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Castle Reifenstein

VR glasses compatible (e.g. Quest 3)


Reifenstein ruins in the Pölstal. One of the great former castles in Styria. The ruins are very much at risk and endangering because larger parts keep collapsing at irregular intervals.
 Built up from 1250 (the castle complex was first mentioned earlier around 1145, at the same time as the church in nearby Pöls) and repeatedly rebuilt and expanded. Around 1800 due to the roof tax at the time and also to prevent Napoleon and his troops from staying there billeted, it has been stripped of all roofs. The castle, which was already dilapidated at the time, quickly fell into disrepair.

A historical mention is worth mentioning: one of the owners of the fortifications was the brother of the minstrel Ulrich von Lichtenstein.

A popular story speaks of a cellar two stories deep. Which didn't exist. However, the living and kitchen wing in the east does have several floors, two of which are still there today. The lowest one is built directly on the rocks, perhaps giving the impression that it could be a cellar. But if you look out of one of the small windows, you are still far above the ground of the surrounding forest.

In terms of its geometry, this complex can be seen as the epitome of a classic “knight's castle”. At least that's how we like to imagine it.
Google übersetzung Alle Bilder Videos News Bücher Web Finanzen Suchfilter Deutsch Englisch A deep moat, over which two bridges led to the two gates of the crenellated curtain wall, with round towers at the corners. A high, old central part with a semi-round tower and a square keep, an inner courtyard surrounded by tall buildings and blocked by another castle gate, a Gothic castle chapel, a long battlement, horse stable with a grandiose vault, embrasures in the shape of a key, rooms with a vaulted ceiling - everything is there.
However, the term “knight” is only technically correct for the Middle Ages - and the full expansion (especially the ring wall) was only achieved afterwards. And some elements were more decorative than functional. In particular, almost all of the battlements. However, embrasures had a function. You can find a little explanation about this in the west tower.

Worth seeing: the large horse stable, kitchen with large fireplace with soot, the remains of the hexagonal Gothic castle chapel, the large roundel, the preserved rooms in the semicircular central tower and generally the large dimensions of the complex.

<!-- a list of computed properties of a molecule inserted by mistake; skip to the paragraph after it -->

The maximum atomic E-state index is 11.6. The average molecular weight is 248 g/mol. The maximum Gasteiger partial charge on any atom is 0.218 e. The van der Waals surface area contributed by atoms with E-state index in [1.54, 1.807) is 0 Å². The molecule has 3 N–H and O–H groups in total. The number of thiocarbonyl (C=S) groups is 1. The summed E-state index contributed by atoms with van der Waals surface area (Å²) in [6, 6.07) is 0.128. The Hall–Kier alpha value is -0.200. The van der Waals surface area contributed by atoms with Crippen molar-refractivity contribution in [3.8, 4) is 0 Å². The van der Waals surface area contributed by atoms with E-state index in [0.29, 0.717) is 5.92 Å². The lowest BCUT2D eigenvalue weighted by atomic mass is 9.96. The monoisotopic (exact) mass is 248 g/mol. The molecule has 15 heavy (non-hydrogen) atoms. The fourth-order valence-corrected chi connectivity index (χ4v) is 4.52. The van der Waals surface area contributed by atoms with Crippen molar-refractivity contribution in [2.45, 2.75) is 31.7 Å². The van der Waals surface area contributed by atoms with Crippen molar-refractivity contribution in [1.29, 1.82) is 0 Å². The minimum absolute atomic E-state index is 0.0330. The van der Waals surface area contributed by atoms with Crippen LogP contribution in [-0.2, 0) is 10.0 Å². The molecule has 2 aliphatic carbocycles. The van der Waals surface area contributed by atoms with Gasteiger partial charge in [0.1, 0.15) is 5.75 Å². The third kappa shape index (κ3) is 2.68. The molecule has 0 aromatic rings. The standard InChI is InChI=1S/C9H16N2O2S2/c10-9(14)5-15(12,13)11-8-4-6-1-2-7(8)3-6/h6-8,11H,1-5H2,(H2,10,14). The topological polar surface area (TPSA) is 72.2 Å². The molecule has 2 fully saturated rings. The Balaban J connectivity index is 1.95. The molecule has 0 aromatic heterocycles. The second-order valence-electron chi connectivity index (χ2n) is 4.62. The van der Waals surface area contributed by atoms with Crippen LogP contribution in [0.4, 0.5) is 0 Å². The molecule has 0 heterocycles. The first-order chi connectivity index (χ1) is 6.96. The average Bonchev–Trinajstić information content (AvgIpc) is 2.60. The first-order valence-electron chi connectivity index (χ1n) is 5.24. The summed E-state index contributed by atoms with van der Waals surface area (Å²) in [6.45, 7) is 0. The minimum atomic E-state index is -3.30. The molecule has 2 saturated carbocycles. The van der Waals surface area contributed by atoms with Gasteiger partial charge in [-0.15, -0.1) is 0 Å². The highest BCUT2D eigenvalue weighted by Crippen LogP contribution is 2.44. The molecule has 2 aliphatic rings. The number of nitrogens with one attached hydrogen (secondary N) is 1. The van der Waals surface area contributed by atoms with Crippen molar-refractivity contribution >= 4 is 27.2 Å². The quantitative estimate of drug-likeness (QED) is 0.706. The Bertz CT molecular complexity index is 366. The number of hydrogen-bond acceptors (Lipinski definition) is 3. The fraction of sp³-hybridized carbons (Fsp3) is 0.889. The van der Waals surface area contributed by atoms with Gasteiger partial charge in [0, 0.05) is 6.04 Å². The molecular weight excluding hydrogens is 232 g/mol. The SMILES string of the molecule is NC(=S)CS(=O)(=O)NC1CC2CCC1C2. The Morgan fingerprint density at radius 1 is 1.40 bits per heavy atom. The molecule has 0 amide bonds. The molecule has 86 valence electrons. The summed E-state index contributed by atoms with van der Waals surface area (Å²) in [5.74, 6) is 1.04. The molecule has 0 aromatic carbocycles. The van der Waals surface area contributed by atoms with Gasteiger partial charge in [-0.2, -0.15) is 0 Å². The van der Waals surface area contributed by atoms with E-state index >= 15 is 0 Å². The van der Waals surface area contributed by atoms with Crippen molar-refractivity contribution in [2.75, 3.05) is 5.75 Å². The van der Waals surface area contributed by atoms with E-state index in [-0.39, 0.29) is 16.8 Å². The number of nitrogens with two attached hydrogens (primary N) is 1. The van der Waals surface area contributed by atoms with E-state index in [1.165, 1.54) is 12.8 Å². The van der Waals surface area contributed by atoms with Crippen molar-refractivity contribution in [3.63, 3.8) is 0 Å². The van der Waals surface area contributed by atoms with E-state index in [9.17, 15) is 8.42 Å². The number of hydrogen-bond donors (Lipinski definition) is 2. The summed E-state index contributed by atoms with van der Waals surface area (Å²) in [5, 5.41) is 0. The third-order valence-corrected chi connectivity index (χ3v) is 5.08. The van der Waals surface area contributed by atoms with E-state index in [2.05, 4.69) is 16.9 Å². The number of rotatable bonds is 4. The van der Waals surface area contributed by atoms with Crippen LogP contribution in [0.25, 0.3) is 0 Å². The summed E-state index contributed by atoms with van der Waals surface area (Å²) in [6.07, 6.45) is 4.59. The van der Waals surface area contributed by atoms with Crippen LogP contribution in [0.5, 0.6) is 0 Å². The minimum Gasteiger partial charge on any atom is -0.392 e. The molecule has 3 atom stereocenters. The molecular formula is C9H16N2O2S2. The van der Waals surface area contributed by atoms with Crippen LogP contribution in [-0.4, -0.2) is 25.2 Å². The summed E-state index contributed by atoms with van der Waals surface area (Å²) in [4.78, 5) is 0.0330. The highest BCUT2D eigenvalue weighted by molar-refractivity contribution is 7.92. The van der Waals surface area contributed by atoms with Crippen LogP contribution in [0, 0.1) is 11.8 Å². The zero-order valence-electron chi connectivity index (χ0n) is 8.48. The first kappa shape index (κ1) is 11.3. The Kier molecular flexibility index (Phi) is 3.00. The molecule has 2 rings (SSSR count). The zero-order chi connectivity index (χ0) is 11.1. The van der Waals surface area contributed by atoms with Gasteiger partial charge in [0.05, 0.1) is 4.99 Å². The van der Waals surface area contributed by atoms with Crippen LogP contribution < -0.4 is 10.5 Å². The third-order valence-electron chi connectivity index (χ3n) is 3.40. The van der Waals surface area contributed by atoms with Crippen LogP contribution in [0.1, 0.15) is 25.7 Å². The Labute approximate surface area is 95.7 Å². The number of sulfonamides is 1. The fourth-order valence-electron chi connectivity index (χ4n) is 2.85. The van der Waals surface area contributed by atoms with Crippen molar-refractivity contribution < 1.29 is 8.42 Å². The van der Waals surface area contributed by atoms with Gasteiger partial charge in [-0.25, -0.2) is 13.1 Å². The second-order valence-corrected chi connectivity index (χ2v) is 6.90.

Help for the tour

The virtual tour is best experienced in full screen (double click on the image or click on the button at the bottom right), on a large PC monitor with headphones or speakers. Simple reconstructions of the former building structure become visible under the mouse cursor (or when touching the touchscreen). Small details are pointed out using information symbols.
At the top right, an orientation plan and/or a map can be activated, at the right edge the music can be set to mute, a compass can be hidden or shown and switched to English.
If you activate the home button at the top of the screen, you get to the aerial photo/overview and back again.
The tour, like all the others, can be experienced with VR glasses such as a Quest 3. Without additional software – simply enter the URL of this page in the browser of the glasses, activate the VR button that is then visible there – done.

The tour is comprehensive and covers almost all areas, except for a few views of the northern walls from the outside. This is due to the inaccessibility of the steep and overgrown forest terrain. Aerial photos also show these walls.
Three rooms in the castle complex are still missing: a vault in the palace, the lowest in the northeast tower (still to be added) and the top room in the central round tower. Climbing this would be too dangerous given its state of preservation. During the time the photos were taken, smaller parts of the construction collapsed, for example a small part of the bridge pillars over the moat and a small part of the vault near the kitchen. Since all recordings were made using a drone, even completely inaccessible or dangerous areas could be documented. The technology often makes it possible to fly them into areas at risk of crime or to approach them from above or to fly through the high castle gate.

Reconstruction drawing of the castle around 1550. With kind permission and copyright from and by Martin Aigner ( )
Picture from 2023
Colored photograph around 1930
Picture mounted and colored on wood (wall decoration from the 1930s)
Lithografie from “Topog. gesch. Lexikon von Steiermark” around 1880
Engraving from “Topographia Ducatus Styriae” Georg Mathaeus Vischer around 1680
Reifenstein around 1600 after Johannes Clobucciarich, oldest known view

Information about this castle on the internet

Steirischer Burgenverein (
Martin Aigner’s Burgenseite
Burgruine Reifenstein in Pöls-Oberkurzheim (
Archiv (